China's second lunar probe ready for lift-off

08:26, September 28, 2010      

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China's second lunar probe, the Chang'e-2, is set to blast off from Xichang, Sichuan province, with the launch possibly taking place on the National Day, media reports have said.

The launch rocket, CZ-3C, has been erected with the Chang'e-2 on top, totaling nearly 80 meters in length. As of Saturday, the whole launch system had gone through three pre-launch maneuvers, Guangzhou Daily reported.

Chief commanders of the five sub-systems of the Chang'e-2 program have all reportedly arrived in the city to make final preparations for the second lunar exploration. They will continue to carry out pre-launch tests as well as the fourth and final maneuvers before the launch.

The Chengdu Business Daily quoted launch center staff as having said that, barring complications, the probe is likely to blast off from the No 2 launch pad on Oct 1 at the earliest.

The Xichang Satellite Launch Center has been in operation for 40 years, during which time it has carried out 59 missions and successfully sent 57 satellites into orbit.

If successful, the Chang'e-2 probe will become the 58th satellite to be launched from the center, Guangzhou Daily reported.

According to the newspaper, Xichang is currently shrouded in clouds and rain, but the sky is forecast to clear up starting on Thursday.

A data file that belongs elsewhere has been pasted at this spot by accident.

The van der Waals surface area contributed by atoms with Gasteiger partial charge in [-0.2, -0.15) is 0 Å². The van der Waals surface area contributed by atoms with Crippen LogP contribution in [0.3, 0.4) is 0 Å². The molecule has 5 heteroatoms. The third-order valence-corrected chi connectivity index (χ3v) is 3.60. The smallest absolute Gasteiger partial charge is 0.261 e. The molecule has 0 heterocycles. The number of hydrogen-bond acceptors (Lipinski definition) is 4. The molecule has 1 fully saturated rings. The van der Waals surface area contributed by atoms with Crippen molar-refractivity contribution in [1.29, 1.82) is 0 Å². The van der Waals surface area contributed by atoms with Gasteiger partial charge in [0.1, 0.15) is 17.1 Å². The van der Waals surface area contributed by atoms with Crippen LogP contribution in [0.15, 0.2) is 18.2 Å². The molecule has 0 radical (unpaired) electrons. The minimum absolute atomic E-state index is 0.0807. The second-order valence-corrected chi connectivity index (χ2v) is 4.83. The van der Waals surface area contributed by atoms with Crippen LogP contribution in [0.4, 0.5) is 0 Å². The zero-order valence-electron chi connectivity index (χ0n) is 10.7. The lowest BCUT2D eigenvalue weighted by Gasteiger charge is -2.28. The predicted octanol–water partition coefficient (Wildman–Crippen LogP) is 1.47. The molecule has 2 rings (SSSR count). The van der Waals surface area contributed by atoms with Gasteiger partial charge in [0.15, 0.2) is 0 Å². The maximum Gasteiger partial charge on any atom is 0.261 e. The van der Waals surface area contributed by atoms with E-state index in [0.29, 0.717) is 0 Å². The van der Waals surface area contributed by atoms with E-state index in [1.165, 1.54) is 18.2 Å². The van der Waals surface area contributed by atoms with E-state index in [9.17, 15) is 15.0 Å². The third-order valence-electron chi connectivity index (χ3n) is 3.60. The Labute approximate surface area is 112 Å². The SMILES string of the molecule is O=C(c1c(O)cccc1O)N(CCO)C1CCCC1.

Local tour agencies plan to cash in on the occasion, offering a one-day tour for 800 yuan ($119), which includes watching the launch of the second lunar probe within 3 kilometers of the site.

The launch center was due to draw up an evacuation plan on Monday. As a safety precaution, all residents within 2.5 km of the site will be required to vacate the area as the rocket carrying the probe blasts off, Chengdu-based West China Metropolis Daily reported.

Chang'e-2 will test key soft-landing technologies for the Chang'e-3 and provide high-resolution photographs of the landing area, space authorities said.

"It is estimated Chang'e-2 can reach lunar orbit within five days, compared to 13 days, 14 hours and 19 minutes for Chang'e-1," Ouyang Ziyuan, chief scientist at the China Lunar Exploration Project, told Xinhua News Agency.

Chang'e-2 will also orbit 100 km closer to the moon and carry a higher resolution camera, he added.

The country's first lunar probe, Chang'e-1, named after China's mythical Moon Goddess, was launched on Oct 24, 2007, from Sichuan province. Its 16-month mission ended on March 1, 2009, when it crashed into the moon's surface.

According to China's three-phase moon exploration road map, the country will launch the Chang'e-2 lunar orbiter and then land Chang'e-3 on the moon in 2013. It is hoped that a sample of moon rock can be brought back to Earth in 2017.

Source:China Daily


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